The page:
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The Dynamics of Climate Agreements

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  • Bård Harstad

Abstract

I develop a dynamic model of private provision of public bads allowing investments in technologies. The analysis is tractable and the MPE unique. The framework is used to derive optimal incomplete contracts in a dynamic setting. While the noncooperative equilibrium is very inefficient, short-term contracts can be worse due to hold-up problems. The optimal long-term contract is more ambitious if its length is relatively short and the technological spillover large. The optimal length increases in this externality. With renegotiation, the outcome is first best. The results have several implications for how to design a climate treaty.

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Bibliographic Info

Paper provided by CESifo Group Munich in its series CESifo Working Paper Series with number 2962.

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Date of creation: 2010
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Handle: RePEc:ces:ceswps:_2962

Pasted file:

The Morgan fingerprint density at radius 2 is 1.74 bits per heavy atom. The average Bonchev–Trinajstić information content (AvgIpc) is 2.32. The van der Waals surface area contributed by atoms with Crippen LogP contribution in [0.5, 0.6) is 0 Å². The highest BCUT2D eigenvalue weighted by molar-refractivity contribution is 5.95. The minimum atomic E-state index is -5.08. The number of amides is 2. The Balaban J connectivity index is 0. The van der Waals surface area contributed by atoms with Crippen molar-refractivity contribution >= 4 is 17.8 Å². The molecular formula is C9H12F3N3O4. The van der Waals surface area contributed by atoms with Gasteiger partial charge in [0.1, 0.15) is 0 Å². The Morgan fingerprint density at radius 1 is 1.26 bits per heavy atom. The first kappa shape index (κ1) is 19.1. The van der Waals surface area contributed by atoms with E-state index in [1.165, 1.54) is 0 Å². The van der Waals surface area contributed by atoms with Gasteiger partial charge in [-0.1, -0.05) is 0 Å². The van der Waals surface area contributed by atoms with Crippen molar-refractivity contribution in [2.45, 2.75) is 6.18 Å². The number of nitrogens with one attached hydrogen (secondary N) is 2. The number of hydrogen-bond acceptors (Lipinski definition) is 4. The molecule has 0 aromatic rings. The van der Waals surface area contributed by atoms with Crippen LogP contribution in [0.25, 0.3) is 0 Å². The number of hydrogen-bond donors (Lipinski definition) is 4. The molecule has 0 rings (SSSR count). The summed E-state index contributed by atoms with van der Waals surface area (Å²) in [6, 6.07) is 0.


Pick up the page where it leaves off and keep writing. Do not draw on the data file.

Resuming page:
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Keywords: dynamic private provision of public goods; dynamic common pool problems; dynamic hold-up problems; incomplete contracts; contract-length; renegotiation design; climate change and climate agreements;

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References

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Citations

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Cited by:
  1. May Elsayyad & Florian Morath, 2013. "Technology Transfers for Climate Change," CESifo Working Paper Series 4521, CESifo Group Munich.
  2. Robert Hahn & Robert Ritz, 2014. "Optimal Altruism in Public Good Provision," Cambridge Working Papers in Economics 1403, Faculty of Economics, University of Cambridge.
  3. Suzi Kerr & Adam Millard-Ball, 2012. "Cooperation to Reduce Developing Country Emissions," Working Papers 12_03, Motu Economic and Public Policy Research.
  4. Olivier Bos & Béatrice Roussillon & Paul Schweinzer, 2013. "Agreeing on Efficient Emissions Reduction," CESifo Working Paper Series 4345, CESifo Group Munich.
  5. Thomas Norman & Heinrich H. Nax, 2011. "Leading the Way: Coalitional Stability in Technological Cooperation & Sequential Climate Policy," Economics Series Working Papers 585, University of Oxford, Department of Economics.
  6. Monjon, Stéphanie & Tavoni, Massimo & Steckel, Jan & Luderer, Gunnar & Jakob, Michael, 2011. "Time to act now ? Assessing the costs of delaying climate measures and benefits of early action," Economics Papers from University Paris Dauphine 123456789/7943, Paris Dauphine University.
  7. Michael Jakob & Kai Lessmann, 2012. "Signaling in international environmental agreements: the case of early and delayed action," International Environmental Agreements: Politics, Law and Economics, Springer, vol. 12(4), pages 309-325, November.

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